FASTMAIL(1L)                                                      FASTMAIL(1L)

       fastmail - quick batch mail interface to a single address

       fastmail [-b bcc-list] [-c cc-list] [-C comments] [-d] [-f fromname]
       [-i msg-id] [-r replyto] [-R references] [-s subject] filename|-

       Fastmail is a low-level interface to the mail system that allows batch
       processing of mail.  It's intended for mailing to very large groups of
       people in a staggered fashion.

       The starting options are;

       -b bcc-list
                 This allows a list of people to receive blind-carbon copies,
                 or BCCs, of the message.  This list should be full email

       -c cc-list
                 This allows a list of people to receive carbon copies, or
                 CCs, of the message.  This list should be full email

       -C comments
                 This allows a Comments: line to be added to the RFC822 header
                 with any text you desire.

       -d        Debug.  This is helpful for strange, unfriendly errors from
                 the program (etc).

       -f from   This overrides the users name in the From: line, so that if
                 the user was x@y, and their name was MrX then the default
                 From: line would be "From: x@y (MrX)".  Using "-f Joe" when
                 invoking this, though, would change it to "From: x@y (Joe)"

       -i msg-id This allows a message-id to which this message refers.

       -r replyto
                 Occasionally, you might send mail but want the replies to go
                 to a different address (very common with mailing lists).
                 There is a header for this purpose called "Reply-To:" which
                 can be utilized by using this starting option.  For example,
                 we could send mail with a reply-to to list-request by using
                 "-r list-request".  The header generated would then be of the
                 form "Reply-To: list-request".

       -R references
                 This allows descriptive/reference text for this message.

       -s subject
                 The subject of the message is specified by using this
                 starting option.

       Either the name of the file containing the message, or a - to indicate
       usage of standard-in is required.

       Let's say we're user "big" on machine "big-vax" and we have a shell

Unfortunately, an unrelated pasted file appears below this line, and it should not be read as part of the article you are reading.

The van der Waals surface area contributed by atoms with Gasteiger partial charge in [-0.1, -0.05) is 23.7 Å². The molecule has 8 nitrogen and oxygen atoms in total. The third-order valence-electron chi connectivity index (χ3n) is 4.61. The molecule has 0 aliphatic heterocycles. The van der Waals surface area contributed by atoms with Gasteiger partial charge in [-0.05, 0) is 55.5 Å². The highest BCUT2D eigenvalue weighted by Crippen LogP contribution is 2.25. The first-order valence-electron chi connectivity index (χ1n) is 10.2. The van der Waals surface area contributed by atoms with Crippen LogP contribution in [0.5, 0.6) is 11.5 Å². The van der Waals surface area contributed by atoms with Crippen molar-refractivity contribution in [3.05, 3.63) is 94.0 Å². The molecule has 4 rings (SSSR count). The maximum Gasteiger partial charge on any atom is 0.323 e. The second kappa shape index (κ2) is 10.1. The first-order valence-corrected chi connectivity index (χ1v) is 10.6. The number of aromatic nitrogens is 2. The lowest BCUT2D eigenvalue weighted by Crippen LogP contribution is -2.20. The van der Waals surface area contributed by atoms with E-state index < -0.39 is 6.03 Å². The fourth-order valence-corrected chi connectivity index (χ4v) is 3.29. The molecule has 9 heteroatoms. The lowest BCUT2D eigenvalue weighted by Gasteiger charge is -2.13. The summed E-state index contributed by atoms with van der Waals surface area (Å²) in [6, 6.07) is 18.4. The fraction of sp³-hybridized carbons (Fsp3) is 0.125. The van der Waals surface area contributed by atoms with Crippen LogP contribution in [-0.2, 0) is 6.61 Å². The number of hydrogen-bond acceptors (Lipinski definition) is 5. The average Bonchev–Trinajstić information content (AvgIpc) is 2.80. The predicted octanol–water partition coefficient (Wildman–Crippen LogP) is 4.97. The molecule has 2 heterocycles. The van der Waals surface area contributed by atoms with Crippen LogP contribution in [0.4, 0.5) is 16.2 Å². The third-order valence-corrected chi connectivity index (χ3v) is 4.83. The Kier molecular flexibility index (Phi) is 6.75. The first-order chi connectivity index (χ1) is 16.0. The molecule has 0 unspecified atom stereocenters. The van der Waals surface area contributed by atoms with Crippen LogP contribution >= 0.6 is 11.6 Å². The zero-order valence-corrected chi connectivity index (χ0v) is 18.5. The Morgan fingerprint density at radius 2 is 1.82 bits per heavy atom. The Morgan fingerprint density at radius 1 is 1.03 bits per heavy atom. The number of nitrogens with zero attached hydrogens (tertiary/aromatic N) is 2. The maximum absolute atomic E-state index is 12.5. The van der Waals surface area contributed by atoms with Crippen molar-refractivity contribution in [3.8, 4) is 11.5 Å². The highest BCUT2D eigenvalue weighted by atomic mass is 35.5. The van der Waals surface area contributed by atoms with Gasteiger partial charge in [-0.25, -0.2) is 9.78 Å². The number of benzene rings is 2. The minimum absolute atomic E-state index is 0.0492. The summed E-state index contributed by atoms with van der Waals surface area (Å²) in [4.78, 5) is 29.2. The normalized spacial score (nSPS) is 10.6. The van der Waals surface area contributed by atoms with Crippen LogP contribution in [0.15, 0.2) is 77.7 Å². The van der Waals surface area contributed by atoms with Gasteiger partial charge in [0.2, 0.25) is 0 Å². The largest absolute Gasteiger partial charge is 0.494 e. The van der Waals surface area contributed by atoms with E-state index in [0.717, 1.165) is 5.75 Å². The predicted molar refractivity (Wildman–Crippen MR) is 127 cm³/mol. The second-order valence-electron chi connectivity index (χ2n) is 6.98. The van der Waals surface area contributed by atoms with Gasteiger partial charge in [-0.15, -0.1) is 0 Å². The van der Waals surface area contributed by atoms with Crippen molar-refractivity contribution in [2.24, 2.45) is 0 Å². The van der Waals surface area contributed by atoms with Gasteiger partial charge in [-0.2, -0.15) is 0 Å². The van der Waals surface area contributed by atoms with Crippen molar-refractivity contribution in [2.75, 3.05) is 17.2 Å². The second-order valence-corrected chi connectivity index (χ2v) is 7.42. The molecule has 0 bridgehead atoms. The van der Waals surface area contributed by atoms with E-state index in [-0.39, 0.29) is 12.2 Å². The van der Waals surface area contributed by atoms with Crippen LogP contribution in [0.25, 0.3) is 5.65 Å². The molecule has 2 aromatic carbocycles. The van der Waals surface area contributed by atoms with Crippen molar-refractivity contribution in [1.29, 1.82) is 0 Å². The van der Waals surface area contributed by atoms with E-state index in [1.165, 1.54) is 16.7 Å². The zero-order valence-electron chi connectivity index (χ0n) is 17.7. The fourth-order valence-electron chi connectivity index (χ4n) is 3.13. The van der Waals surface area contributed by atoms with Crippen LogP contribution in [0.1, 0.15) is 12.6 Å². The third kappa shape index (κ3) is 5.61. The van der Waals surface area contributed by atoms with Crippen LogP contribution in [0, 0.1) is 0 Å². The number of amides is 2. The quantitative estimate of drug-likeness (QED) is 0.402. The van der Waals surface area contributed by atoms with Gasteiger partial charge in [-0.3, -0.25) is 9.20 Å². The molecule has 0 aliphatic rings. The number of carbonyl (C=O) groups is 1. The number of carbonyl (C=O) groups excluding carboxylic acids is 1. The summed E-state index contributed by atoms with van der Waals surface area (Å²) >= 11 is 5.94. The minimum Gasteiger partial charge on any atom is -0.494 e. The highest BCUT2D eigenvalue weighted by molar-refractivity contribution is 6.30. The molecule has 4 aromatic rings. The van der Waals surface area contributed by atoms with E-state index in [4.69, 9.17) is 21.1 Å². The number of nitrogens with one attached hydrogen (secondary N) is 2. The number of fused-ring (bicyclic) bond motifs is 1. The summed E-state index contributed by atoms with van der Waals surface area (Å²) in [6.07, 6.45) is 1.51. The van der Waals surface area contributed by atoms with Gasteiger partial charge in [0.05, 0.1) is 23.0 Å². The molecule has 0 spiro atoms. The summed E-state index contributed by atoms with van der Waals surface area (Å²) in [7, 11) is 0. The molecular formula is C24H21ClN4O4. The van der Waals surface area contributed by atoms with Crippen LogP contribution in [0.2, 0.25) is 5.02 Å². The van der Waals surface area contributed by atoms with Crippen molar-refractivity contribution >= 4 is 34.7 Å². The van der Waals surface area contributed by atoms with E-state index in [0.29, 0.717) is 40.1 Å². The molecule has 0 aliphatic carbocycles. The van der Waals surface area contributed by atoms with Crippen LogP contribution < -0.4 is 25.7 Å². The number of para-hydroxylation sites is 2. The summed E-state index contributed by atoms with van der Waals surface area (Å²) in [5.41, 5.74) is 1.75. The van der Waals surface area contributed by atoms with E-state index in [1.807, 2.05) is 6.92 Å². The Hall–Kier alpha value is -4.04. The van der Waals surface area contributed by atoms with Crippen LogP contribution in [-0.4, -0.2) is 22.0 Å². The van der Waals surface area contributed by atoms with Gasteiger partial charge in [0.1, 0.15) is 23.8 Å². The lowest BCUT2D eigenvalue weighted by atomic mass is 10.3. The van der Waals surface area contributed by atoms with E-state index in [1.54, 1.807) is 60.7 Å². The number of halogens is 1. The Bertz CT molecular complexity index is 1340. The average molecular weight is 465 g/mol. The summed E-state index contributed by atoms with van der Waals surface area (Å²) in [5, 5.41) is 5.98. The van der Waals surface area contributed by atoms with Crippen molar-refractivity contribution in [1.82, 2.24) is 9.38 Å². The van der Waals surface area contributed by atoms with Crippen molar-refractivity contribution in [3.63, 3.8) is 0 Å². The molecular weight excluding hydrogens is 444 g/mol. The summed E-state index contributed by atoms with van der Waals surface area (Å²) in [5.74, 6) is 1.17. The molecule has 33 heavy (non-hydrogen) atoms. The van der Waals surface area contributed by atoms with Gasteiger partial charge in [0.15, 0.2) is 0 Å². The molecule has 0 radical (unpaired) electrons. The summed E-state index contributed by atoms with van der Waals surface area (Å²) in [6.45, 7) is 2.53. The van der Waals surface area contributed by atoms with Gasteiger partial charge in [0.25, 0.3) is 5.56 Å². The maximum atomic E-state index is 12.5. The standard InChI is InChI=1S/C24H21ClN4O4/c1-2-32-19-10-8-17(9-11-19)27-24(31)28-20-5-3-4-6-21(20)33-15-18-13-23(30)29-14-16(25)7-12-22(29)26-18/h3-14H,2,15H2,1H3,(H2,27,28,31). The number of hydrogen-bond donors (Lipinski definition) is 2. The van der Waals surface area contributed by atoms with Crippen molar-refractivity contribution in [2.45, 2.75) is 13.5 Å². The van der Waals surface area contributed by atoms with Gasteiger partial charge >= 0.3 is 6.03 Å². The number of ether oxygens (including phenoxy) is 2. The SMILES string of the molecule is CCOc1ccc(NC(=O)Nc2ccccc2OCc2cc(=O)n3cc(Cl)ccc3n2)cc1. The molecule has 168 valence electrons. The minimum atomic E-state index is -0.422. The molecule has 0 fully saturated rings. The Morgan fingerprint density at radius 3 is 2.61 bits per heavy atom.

script called 'batch-mail' that contains the following lines:

          # Batch Mail - batch mailing of a file to a LOT of users
          # Usage: batch-mail "from" "subject" filename

          sender_copy = $LOGIN
          replyto = "The-Mr-Big-list"

          fastmail -b $sender_copy -r $replyto -f "$1" -s "$2" $3 person1
          sleep 10
          fastmail -r $replyto -f "$1" -s "$2" $3 person2
          sleep 10
          fastmail -r $replyto -f "$1" -s "$2" $3 person3
          sleep 10
          fastmail -r $replyto -f "$1" -s "$2" $3 person4

          < etc >

       with the invocation:

          batch-mail "Mr. Big" "Warning to all" warning.text

       would mail a copy of the 'warning.text' file to person1, person2,
       person3, etc.  "$LOGIN" will also receive a copy of the first message
       in the mail, silently.  Each resultant message will include the

           From: big-vax!big (Mr. Big)
           Subject: Warning to all
           Reply-To: The-Mr-Big-list

       This program should turn out to be considerably faster than the
       alternative methods of accomplishing this task.

       /usr/lib/sendmail       sendmail transport if available
       /bin/rmail              transport if no sendmail
       /tmp/fastmail.$$        temporary file

       Elm Development Group

       sendmail(1), rmail(1), elm(1L)

       Syd Weinstein  elm@DSI.COM    (dsinc!elm)

       Copyright 1988-1992 by The USENET Community Trust
       Derived from Elm 2.0,  Copyright 1986, 1987 by Dave Taylor

USENET Community Trust          Elm Version 2.4                   FASTMAIL(1L)